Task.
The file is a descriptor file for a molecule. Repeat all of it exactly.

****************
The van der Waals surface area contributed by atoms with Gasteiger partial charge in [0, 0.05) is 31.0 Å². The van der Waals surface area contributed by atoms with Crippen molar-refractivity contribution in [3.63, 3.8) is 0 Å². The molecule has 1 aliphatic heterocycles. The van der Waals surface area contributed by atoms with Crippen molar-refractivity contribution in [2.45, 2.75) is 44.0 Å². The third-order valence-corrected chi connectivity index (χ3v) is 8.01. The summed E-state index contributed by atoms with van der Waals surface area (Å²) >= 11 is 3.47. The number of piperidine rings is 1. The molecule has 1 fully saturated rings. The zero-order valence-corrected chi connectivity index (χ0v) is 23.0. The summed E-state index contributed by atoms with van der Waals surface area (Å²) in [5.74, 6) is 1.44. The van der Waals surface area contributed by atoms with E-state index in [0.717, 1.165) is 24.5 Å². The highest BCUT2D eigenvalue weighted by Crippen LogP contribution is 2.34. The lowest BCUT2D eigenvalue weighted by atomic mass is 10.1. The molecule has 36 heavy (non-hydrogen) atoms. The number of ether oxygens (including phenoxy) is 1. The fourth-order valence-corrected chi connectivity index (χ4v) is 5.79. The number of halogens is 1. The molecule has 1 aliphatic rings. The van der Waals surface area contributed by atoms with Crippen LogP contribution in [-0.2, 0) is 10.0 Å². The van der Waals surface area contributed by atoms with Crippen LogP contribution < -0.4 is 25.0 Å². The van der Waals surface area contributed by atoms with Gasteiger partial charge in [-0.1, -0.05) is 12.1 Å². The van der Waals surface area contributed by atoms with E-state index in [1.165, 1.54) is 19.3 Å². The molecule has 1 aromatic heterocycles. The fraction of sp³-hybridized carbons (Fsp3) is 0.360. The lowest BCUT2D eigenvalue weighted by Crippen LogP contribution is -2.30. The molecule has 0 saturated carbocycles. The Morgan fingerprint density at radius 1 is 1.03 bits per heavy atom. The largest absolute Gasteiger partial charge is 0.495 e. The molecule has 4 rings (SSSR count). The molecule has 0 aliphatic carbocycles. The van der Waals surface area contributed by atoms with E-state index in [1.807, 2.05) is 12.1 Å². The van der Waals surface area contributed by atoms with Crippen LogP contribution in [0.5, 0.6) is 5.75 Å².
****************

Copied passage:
The van der Waals surface area contributed by atoms with Gasteiger partial charge in [0, 0.05) is 31.0 Å². The van der Waals surface area contributed by atoms with Crippen molar-refractivity contribution in [3.63, 3.8) is 0 Å². The molecule has 1 aliphatic heterocycles. The van der Waals surface area contributed by atoms with Crippen molar-refractivity contribution in [2.45, 2.75) is 44.0 Å². The third-order valence-corrected chi connectivity index (χ3v) is 8.01. The summed E-state index contributed by atoms with van der Waals surface area (Å²) >= 11 is 3.47. The number of piperidine rings is 1. The molecule has 1 fully saturated rings. The zero-order valence-corrected chi connectivity index (χ0v) is 23.0. The summed E-state index contributed by atoms with van der Waals surface area (Å²) in [5.74, 6) is 1.44. The van der Waals surface area contributed by atoms with E-state index in [0.717, 1.165) is 24.5 Å². The highest BCUT2D eigenvalue weighted by Crippen LogP contribution is 2.34. The lowest BCUT2D eigenvalue weighted by atomic mass is 10.1. The molecule has 36 heavy (non-hydrogen) atoms. The number of ether oxygens (including phenoxy) is 1. The fourth-order valence-corrected chi connectivity index (χ4v) is 5.79. The number of halogens is 1. The molecule has 1 aliphatic rings. The van der Waals surface area contributed by atoms with Crippen LogP contribution in [-0.2, 0) is 10.0 Å². The van der Waals surface area contributed by atoms with Crippen LogP contribution < -0.4 is 25.0 Å². The van der Waals surface area contributed by atoms with Gasteiger partial charge in [-0.1, -0.05) is 12.1 Å². The van der Waals surface area contributed by atoms with E-state index in [1.165, 1.54) is 19.3 Å². The molecule has 1 aromatic heterocycles. The fraction of sp³-hybridized carbons (Fsp3) is 0.360. The lowest BCUT2D eigenvalue weighted by Crippen LogP contribution is -2.30. The molecule has 0 saturated carbocycles. The Morgan fingerprint density at radius 1 is 1.03 bits per heavy atom. The largest absolute Gasteiger partial charge is 0.495 e. The molecule has 4 rings (SSSR count). The molecule has 0 aliphatic carbocycles. The van der Waals surface area contributed by atoms with E-state index in [1.807, 2.05) is 12.1 Å². The van der Waals surface area contributed by atoms with Crippen LogP contribution in [0.5, 0.6) is 5.75 Å².